Russia's Aegean Route Out of Sanctions

Background

A paradox is afoot in the Russo-European relationship. The new government in Greece has formed an unlikely friendship with Putin’s Russia, and now there are rumblings that suggest Russia could provide Greece with a one-time bailout by paying the principle owed on their debt that is the single greatest economic threat to the Eurozone, and potentially the world economy. Given Russia’s precarious economic position, this move looks paradoxical; however, saving Greece may give Putin a strategic advantage over EU sanctions.

 

The Greek Crisis Since Syriza

The European sovereign debt crisis is the greatest threat to European monetary integration since the Eurozone’s inception. Greek debt is holding the single market in crisis and testing the patience of member states to pay for other countries’ fiscal mistakes. In order to avoid defaulting on its debt, Greece must pay over 20 billion euro this year, provided that the European Central Bank does not authorize a restructuring. Recently, the victorious far-left coalition, Syriza vowed to end austerity and leave the Eurozone. However, this coalition was able to fund its campaigning with Russian money. Greece’s new Prime Minister, Alexis Tsipras, is unabashedly Russian-sympathetic. One of his first moves as Prime Minister was entertaining the Russian ambassador to Greece. Russia may be his first official state visit, all of which has raised concern with Europe’s ruling elite.

 

Putin’s Soft Power Projections: A Political Hybrid Warfare

While there is much debate about sanctions’ effect on the Russian economy, the overwhelming evidence suggests they have shaken the confidence of Russia’s oligarchs – the critical buttress to Putin’s power vertical.  For Putin to have the political capital to stay the course on Ukraine and the Eurasian Union, he must find a way to get oligarchs back into European capital markets. The strongest example of this dynamic is the ban on Russian participation in the SWIFT network of interbank finance. Europe is the primary place for Russian oligarchs’ wealth expansion, and Putin desperately needs them earning money in Western markets again.

Similar to Moscow’s hybrid warfare strategy of public relations and concealed intervention, Russia may undermine Western policy by utilizing its soft power portfolio to fund opposition parties in key European states. Perhaps the most tangible example of this is Victor Orban’s government in Hungary who is unabashed in its admiration for Russia and it’s intention to establish an illiberal alternative to NATO and the EU. Russian money can be found in the coffers of the UK’s UKIP far right party, France’s National Front, and many others. While many analysts have posited that Putin is supportive of Eurosceptic agendas, such a conclusion does not fully explain the potential for Russia to bail out Greece. An alternative hypothesis is that it is in Russia’ best interests to have a strong, albeit Russia-sympathetic, Eurozone from which oligarchs can profit. Therefore, while sanctions may not be reversing Putin’s course on Ukraine, they are losing his oligarch friends billions of dollars.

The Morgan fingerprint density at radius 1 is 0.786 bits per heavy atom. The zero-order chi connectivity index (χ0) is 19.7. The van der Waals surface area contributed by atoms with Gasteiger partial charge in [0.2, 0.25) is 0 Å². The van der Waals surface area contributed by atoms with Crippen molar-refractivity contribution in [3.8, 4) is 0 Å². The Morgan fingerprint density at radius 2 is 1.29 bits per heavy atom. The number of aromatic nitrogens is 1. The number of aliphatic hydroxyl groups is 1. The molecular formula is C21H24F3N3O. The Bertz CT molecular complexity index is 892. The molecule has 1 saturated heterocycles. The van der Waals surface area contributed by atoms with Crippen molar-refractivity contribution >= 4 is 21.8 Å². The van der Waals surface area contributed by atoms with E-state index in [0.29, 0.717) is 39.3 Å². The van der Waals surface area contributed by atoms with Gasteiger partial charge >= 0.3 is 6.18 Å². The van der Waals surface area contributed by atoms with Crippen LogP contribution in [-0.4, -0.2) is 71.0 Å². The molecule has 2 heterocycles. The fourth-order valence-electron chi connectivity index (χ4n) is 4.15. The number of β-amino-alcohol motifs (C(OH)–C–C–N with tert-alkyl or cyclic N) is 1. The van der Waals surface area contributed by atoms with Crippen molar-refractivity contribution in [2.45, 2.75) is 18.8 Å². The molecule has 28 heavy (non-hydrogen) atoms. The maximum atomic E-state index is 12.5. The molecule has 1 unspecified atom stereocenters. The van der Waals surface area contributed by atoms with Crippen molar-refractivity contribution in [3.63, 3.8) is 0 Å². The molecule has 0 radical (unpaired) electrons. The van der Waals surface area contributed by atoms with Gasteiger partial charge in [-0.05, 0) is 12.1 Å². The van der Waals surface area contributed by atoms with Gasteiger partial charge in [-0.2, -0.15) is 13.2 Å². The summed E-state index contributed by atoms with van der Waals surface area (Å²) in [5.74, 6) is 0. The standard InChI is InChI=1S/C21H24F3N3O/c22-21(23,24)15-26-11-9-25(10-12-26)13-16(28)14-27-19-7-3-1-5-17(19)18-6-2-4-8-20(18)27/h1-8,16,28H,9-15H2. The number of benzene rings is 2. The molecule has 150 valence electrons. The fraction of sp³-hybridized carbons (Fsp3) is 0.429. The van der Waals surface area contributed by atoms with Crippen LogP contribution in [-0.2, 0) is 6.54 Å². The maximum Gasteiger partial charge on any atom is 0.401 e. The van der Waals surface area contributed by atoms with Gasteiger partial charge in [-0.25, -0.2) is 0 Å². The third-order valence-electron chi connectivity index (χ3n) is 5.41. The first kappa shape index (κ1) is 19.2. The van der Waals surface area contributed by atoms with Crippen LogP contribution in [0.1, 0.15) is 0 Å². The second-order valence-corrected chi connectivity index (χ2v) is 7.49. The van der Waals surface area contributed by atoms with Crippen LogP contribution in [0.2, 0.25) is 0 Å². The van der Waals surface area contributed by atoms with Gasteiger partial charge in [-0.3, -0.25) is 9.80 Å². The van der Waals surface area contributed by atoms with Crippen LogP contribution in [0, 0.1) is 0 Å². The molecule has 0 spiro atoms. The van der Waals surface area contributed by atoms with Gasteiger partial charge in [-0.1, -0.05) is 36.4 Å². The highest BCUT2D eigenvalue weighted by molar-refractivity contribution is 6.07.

Western Policy Responses

There are several conclusions the West should take from these circumstances:

  • Putin’s soft power is far-reaching. Following Russian money shows which countries are of interest for Russia to influence with through soft power methods. Applying the defense sectors responses to Russia’s hybrid warfare to their understanding of Russia’s political campaign funding will keep the West one move ahead so the bulwark of European politics is not upset in elections.  
  • Regardless of whether or not sanctions are affecting the Russian economy, they are influencing the power calculations of Vladimir Putin.   If he is willing to spend tens of billions to see European governments treat Russia with more leeway, then there must be a greater return for his interests: the return of Russian capital to European markets.  
  • The greatest threat to Russian capital is volatility in the energy market. As long as oil prices remain low, Russia’s ability to project both soft and hard power will be diminished. Allies may consider working with Saudi Arabia to keep prices down until Russia’s moves are properly countered.
  •  Most importantly, Eurozone countries must not allow Russia to dictate terms in economic matters. The Greek debt crisis needs to be solved post-haste, lest they grow impatient and turn to Russian money. The threat of Russia buying its way into controlling interest over sanctions and EU policymaking is tangible.